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Human macular Müller cells rely more on serine biosynthesis to combat oxidative stress than those from the periphery

  1. Ting Zhang
  2. Ling Zhu  Is a corresponding author
  3. Michele Catherine Madigan
  4. Wei Liu
  5. Weiyong Shen
  6. Svetlana Cherepanoff
  7. Fanfan Zhou
  8. Shaoxue Zeng
  9. Jianhai Du
  10. Mark Cedric Gillies
  1. The University of Sydney, Australia
  2. Sidra Medicine, Qatar
  3. St Vincent's Hospital, Australia
  4. West Virginia University, United States
Research Article
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Cite this article as: eLife 2019;8:e43598 doi: 10.7554/eLife.43598

Abstract

The human macula is more susceptible than the peripheral retina to developing blinding conditions such as age-related macular degeneration, diabetic retinopathy. A key difference between them may be the nature of their Müller cells. We found primary cultured Müller cells from macula and peripheral retina display significant morphological and transcriptomic differences. Macular Müller cells expressed more Phosphoglycerate Dehydrogenase (PHGDH, a rate-limiting enzyme in serine synthesis) than peripheral Müller cells. The serine synthesis, glycolytic and mitochondrial function were more activated in macular than peripheral Müller cells. Serine biosynthesis is critical in defending against oxidative stress. Intracellular reactive oxygen species and glutathione levels were increased in primary cultured macular Müller cells which were more susceptible to oxidative stress after inhibition of PHGDH. Our findings indicate serine biosynthesis is a critical part of the macular defence against oxidative stress and suggest dysregulation of this pathway as a potential cause of macular pathology.

Article and author information

Author details

  1. Ting Zhang

    Save Sight Institute, The University of Sydney, Sydney, Australia
    Competing interests
    The authors declare that no competing interests exist.
  2. Ling Zhu

    Save Sight Institute, The University of Sydney, Sydney, Australia
    For correspondence
    ling.zhu@sydney.edu.au
    Competing interests
    The authors declare that no competing interests exist.
    ORCID icon "This ORCID iD identifies the author of this article:" 0000-0003-0776-1630
  3. Michele Catherine Madigan

    Save Sight Institute, The University of Sydney, Sydney, Australia
    Competing interests
    The authors declare that no competing interests exist.
  4. Wei Liu

    Clinical Genomics Laboratory, Sidra Medicine, Doha, Qatar
    Competing interests
    The authors declare that no competing interests exist.
  5. Weiyong Shen

    Save Sight Institute, The University of Sydney, Sydney, Australia
    Competing interests
    The authors declare that no competing interests exist.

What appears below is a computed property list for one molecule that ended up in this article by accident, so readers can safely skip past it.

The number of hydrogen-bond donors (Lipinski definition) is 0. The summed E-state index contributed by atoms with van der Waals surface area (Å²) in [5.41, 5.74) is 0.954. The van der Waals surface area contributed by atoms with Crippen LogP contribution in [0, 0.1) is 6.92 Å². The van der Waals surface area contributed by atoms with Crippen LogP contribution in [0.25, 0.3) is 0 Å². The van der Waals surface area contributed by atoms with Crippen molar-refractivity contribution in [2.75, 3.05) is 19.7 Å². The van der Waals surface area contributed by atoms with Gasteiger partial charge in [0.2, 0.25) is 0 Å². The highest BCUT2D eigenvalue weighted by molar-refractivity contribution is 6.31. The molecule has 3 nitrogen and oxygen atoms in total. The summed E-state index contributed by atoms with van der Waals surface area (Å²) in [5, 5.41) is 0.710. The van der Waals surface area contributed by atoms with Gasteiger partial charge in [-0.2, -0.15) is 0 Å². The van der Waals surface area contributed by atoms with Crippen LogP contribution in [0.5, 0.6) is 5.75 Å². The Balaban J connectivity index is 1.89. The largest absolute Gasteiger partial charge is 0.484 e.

6. Svetlana Cherepanoff

    Department of Anatomical Pathology, St Vincent's Hospital, Sydney, Australia
    Competing interests
    The authors declare that no competing interests exist.
  7. Fanfan Zhou

    Faculty of Pharmacy, The University of Sydney, Sydney, Australia
    Competing interests
    The authors declare that no competing interests exist.
  8. Shaoxue Zeng

    Save Sight Institute, The University of Sydney, Sydney, Australia
    Competing interests
    The authors declare that no competing interests exist.
  9. Jianhai Du

    Department of Ophthalmology, West Virginia University, Morgantown, United States
    Competing interests
    The authors declare that no competing interests exist.
  10. Mark Cedric Gillies

    Save Sight Institute, The University of Sydney, Sydney, Australia
    Competing interests
    The authors declare that no competing interests exist.

Funding

National Health and Medical Research Council

  • Ling Zhu
  • Weiyong Shen
  • Mark Cedric Gillies

The Ophthalmic Research Institute of Australia

  • Ling Zhu
  • Mark Cedric Gillies

National Institutes of Health

  • Jianhai Du

Lowy Medical Research Institute

  • Ting Zhang
  • Ling Zhu
  • Weiyong Shen
  • Mark Cedric Gillies

The funders had no role in study design, data collection and interpretation, or the decision to submit the work for publication.

Ethics

Human subjects: Human retinas were obtained from post-mortem donor eyes with ethical approval from Human Research Ethics Committee of the University of Sydney (HREC#:16/282).

Reviewing Editor

  1. Jeremy Nathans, Johns Hopkins University School of Medicine, United States

Publication history

  1. Received: November 15, 2018
  2. Accepted: April 8, 2019
  3. Accepted Manuscript published: April 30, 2019 (version 1)
  4. Version of Record published: May 23, 2019 (version 2)

Copyright

© 2019, Zhang et al.

This article is distributed under the terms of the Creative Commons Attribution License permitting unrestricted use and redistribution provided that the original author and source are credited.

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